Honor In The Peloponnesian War

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For better or worse, war is a part of human nature (Walzer, 337). Throughout history, men have taken up arms against one another; initially in individual combat, as society progressed in tribal battles, and eventually in international war. Prussian philosopher, Immanuel Kant theorized that the “unsocial sociability” of mankind brings people together as a society but also drives them apart. The basic human need to be with others creates great societies, however the essential need for balance leads to warfare, which drives them apart. In his History of the Peloponnesian War, the Athenian General and historian, Thucydides describes this concept in terms of fear, honor, and interests (Thucydides, 43). The theory that individuals, and by extension…show more content…
From describing purity to conveying esteem, the word is used numerous different ways. Thucydides primarily describes honor in two ways, the need to stand by an agreement (233) and as a sense of nationalistic pride in service to the nation (307). These two uses of the word honor directly relate to the factors, which led to the outbreak of WWI. Nationalism was a powerful force throughout the continent of Europe leading the populace of several nations to feel the need to go to war to defend their honor and prestige. Additionally, a series of treaties and alliances formed over the 75 years that precipitated WWI drove nations to embrace war in order to honor their…show more content…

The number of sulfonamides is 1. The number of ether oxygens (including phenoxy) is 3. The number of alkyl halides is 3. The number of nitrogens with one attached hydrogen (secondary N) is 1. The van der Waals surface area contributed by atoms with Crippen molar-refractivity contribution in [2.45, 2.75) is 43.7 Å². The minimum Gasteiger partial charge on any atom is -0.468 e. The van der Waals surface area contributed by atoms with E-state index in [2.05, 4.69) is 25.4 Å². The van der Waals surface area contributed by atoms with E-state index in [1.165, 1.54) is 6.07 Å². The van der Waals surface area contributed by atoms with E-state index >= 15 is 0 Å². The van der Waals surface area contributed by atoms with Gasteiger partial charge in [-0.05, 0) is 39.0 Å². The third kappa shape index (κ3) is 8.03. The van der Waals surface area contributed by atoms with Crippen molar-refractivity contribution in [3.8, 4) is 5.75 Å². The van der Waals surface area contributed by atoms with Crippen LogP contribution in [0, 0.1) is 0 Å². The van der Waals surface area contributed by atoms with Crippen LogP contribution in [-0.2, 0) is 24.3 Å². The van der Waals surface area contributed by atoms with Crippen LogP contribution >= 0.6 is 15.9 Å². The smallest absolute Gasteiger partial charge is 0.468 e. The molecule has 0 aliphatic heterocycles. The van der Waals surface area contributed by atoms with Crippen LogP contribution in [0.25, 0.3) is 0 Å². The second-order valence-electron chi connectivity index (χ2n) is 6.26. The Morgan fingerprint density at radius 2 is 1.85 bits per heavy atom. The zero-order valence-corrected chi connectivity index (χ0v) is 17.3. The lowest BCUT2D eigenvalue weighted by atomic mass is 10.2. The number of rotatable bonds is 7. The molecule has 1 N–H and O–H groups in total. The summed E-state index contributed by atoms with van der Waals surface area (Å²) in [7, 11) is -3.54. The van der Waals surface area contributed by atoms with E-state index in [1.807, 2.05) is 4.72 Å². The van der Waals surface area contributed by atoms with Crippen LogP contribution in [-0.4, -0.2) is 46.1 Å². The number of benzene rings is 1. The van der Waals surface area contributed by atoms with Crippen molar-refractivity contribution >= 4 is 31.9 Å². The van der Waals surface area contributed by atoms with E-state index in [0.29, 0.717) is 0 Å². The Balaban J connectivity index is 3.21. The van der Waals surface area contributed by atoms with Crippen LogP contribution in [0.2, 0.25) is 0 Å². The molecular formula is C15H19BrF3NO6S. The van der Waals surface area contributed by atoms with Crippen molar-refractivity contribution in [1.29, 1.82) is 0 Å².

Nationalism, can benefit a nation and unite its citizens, but it can also lead to biases that cause a false sense of superiority and disdain towards other nations. In the early 1900s nationalism gave both normal citizens and European leaders an overabundance of confidence in the strength of their nation, their governments and their military strength. In Germany, the nationalist believed that war was a “biological necessity” and that it was the right and the obligation of Germans to expand their empire as the “head of all progress in culture” (Tuchman, 14). In concert with fear, nationalistic honor contributed to a mass delusion that made a European war seem both necessary and winnable by all parties. At the outbreak of WWI, other than France, no major European power had been defeated in war for decades and Europe had enjoyed relative peace (Rockoff, 102). The general population was unaffected by small-battles fought in faraway colonies and grew indifferent to war. This indifference to war, along with the arms race, and rousing speeches about the greatness of their respective nations contributed to a growing delusion of
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